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Newbie question on range and Supercharger etiquette.

Discussion in 'Model S: Battery & Charging' started by Aviator, May 25, 2016.

  1. Aviator

    Aviator Member

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    Hi,

    I don't have my MS yet, but hope to be the proud owner for a P85D as soon as one comes along in the spec that I want. I have 2 questions that I hope you more experienced owners can help with:

    1) Driven sensibly with appropriate settings, what's the realistic 'long' range on a fully charged P85D? I appreciate that there are a lot of factors that determine this, but I'm just trying to get a feel for how realistic the stats quoted by Tesla are.

    2) My concern on long trips is arriving at a charging station (Supercharger or other) and finding no bays available. How common is this and, on average, how long do people tend to stay connected to a charger when out and about?

    Thanks,
    Dom.
     
  2. tnt1971

    tnt1971 Member

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    I have an 85D and I took delivery in early March. I have about 3,500 miles on my car, and I have taken a few 2-3 hour road trips and used superchargers about 5-6 times.

    On question 1, it all depends on how you drive and temperature. The wh/mile is the key indication. On that car you will need about 300 to get the rated range. If that number is less, you will get more than rated, more and you will get less. At 65 in 50-80 degree temperatures, it is very easy to get rated range. In fact, in normal traffic driving and and less than 60mph, I frequently get 270 or so. I have not had my car in real cold yet, but there were a few 40 degree mornings where I saw the number go up to about 350 wh/mile with normal driving and the heat on. In other words, expect much less in the cold. The usable battery is about 80 kWh, which is 80,000 wH. Divide the latter number by the wh/mile, and you get the range. Notice the 290 wh/mile gives about 275 miles, which is real close to the rated range of the car.

    As far as the superchargers, I have only seen them full at two locations. One was the DE one on 95, and they have since expanded it from 4 stalls to 12. That was a real hot one. Also, the delivery center in Syosset, NY, which is right by my home, is almost always full during business hours. However, if you go in there they will move a car for you, usually, as I understand it. The other superchargers I have visited typically have 1-2 other cars there with 6-8 total bays, and don't forget they are expanding rapidly.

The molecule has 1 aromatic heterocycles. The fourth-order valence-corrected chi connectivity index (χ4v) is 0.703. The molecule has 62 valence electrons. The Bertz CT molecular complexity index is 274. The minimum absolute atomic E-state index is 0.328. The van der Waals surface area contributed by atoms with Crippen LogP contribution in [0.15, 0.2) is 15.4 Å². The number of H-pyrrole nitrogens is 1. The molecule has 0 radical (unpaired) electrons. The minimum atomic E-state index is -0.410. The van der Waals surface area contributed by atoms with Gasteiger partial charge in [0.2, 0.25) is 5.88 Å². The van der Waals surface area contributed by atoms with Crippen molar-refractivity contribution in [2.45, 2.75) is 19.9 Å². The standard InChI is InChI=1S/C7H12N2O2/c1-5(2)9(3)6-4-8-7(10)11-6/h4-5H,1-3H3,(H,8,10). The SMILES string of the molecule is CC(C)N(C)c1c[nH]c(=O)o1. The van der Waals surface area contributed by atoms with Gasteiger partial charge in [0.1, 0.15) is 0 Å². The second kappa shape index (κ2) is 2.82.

Hope this helps.
     
  3. mikeash

    mikeash Active Member

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    #3 mikeash, May 25, 2016
    Last edited: May 25, 2016
    Welcome!

    The official range is not too far off, in my experience (driving a RWD 85), depending on where and how you drive. Driving 80MPH up and down hills, expect to see range quite a bit worse than quoted. Driving 60MPH on level ground and you'll do better than the official numbers.

    If you haven't already, visit evtripplanner.com and try out some example trips there. That will calculate, pretty accurately, the kWh and rated miles used for a drive. "Rated miles" are what you use in terms of the official range. If your trip is 100 actual miles and you use 130 rated miles, for example, then you're 30% less efficient than the official numbers would indicate.

    Supercharger crowding only really seems to be a problem in California. My experience has been like @tnt1971's: Newark, DE was crowded before the upgrade, everywhere else has had plentiful open stalls. The UK may be different!

    Edit: I forgot that the official European range numbers are far more optimistic than the US numbers. The European test cycle is a lot more generous, so your numbers look a lot better. Of course, it's basically the same car, so you don't actually go any farther! For comparison purposes, the official US range for my 85 is 265 miles, and for typical long trips I'd say I achieve something close to that, maybe 10% less. The official US range for the P85D is something like 257 miles.
     
  4. Rocky_H

    Rocky_H Member

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    There's not one answer to that question. There are hundreds of Superchargers in several different states/countries. They are all different for those local areas. I see that you are in the UK, so you would be much better off asking that question in the regional UK section of this forum about several specific Superchargers near you.

    In the U.S., that is incredibly widely varying because the population density is so uneven in different areas. If you are in Kansas, the answer would be "They are always empty." If you were in the Los Angeles or San Francisco area, the answer would be "They are frequently full."
     
  5. Aviator

    Aviator Member

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    Thanks for the feedback everyone...very helpful to an EV newbie like me :)
     
  6. EVie'sDad

    EVie'sDad Member

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    If driven more conservatively (and using assistance such as range mode and Autosteer+TACC), some owners have reportedly been able to drive upwards of 500 miles on a single full charge, but getting that requires patience and fortitude to avoid main highways, which I admit would be excruciatingly long to complete such a journey. On the otherhand, driven sensibly, the car will easily reach it's rated range, and generally is more efficient with range mode enabled at freeway speeds since that turns off one of the dual motors, thus saving energy. Your most costly energy drains will be accellerating and braking (with low or no regen), using the AC, and lights/windshield wipers.